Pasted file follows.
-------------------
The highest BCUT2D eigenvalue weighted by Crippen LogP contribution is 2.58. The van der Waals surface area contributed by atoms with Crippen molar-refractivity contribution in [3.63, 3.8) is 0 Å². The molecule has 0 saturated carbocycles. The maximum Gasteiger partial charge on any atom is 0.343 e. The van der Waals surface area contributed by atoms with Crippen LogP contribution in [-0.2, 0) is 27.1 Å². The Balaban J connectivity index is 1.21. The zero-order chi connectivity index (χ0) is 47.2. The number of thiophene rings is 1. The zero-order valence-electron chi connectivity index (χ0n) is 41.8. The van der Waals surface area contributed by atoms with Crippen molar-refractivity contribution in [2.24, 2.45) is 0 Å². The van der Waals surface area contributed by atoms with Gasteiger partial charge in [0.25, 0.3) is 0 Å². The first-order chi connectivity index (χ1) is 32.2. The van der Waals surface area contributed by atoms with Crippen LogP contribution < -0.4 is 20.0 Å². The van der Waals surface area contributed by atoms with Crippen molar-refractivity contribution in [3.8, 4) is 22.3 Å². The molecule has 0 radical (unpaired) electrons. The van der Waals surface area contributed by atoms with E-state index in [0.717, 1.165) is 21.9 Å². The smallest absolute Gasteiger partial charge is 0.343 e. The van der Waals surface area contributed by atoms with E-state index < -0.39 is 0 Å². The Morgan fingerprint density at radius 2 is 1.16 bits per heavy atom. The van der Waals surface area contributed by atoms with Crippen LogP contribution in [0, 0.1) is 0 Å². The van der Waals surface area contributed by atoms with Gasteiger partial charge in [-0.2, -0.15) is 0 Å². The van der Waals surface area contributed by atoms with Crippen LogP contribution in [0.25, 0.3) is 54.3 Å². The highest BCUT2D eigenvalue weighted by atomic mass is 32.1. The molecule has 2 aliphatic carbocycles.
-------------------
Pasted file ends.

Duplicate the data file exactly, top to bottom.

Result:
The highest BCUT2D eigenvalue weighted by Crippen LogP contribution is 2.58. The van der Waals surface area contributed by atoms with Crippen molar-refractivity contribution in [3.63, 3.8) is 0 Å². The molecule has 0 saturated carbocycles. The maximum Gasteiger partial charge on any atom is 0.343 e. The van der Waals surface area contributed by atoms with Crippen LogP contribution in [-0.2, 0) is 27.1 Å². The Balaban J connectivity index is 1.21. The zero-order chi connectivity index (χ0) is 47.2. The number of thiophene rings is 1. The zero-order valence-electron chi connectivity index (χ0n) is 41.8. The van der Waals surface area contributed by atoms with Crippen molar-refractivity contribution in [2.24, 2.45) is 0 Å². The van der Waals surface area contributed by atoms with Gasteiger partial charge in [0.25, 0.3) is 0 Å². The first-order chi connectivity index (χ1) is 32.2. The van der Waals surface area contributed by atoms with Crippen LogP contribution < -0.4 is 20.0 Å². The van der Waals surface area contributed by atoms with Crippen molar-refractivity contribution in [3.8, 4) is 22.3 Å². The molecule has 0 radical (unpaired) electrons. The van der Waals surface area contributed by atoms with E-state index in [0.717, 1.165) is 21.9 Å². The smallest absolute Gasteiger partial charge is 0.343 e. The van der Waals surface area contributed by atoms with E-state index < -0.39 is 0 Å². The Morgan fingerprint density at radius 2 is 1.16 bits per heavy atom. The van der Waals surface area contributed by atoms with Crippen LogP contribution in [0, 0.1) is 0 Å². The van der Waals surface area contributed by atoms with Gasteiger partial charge in [-0.2, -0.15) is 0 Å². The van der Waals surface area contributed by atoms with Crippen LogP contribution in [0.25, 0.3) is 54.3 Å². The highest BCUT2D eigenvalue weighted by atomic mass is 32.1. The molecule has 2 aliphatic carbocycles.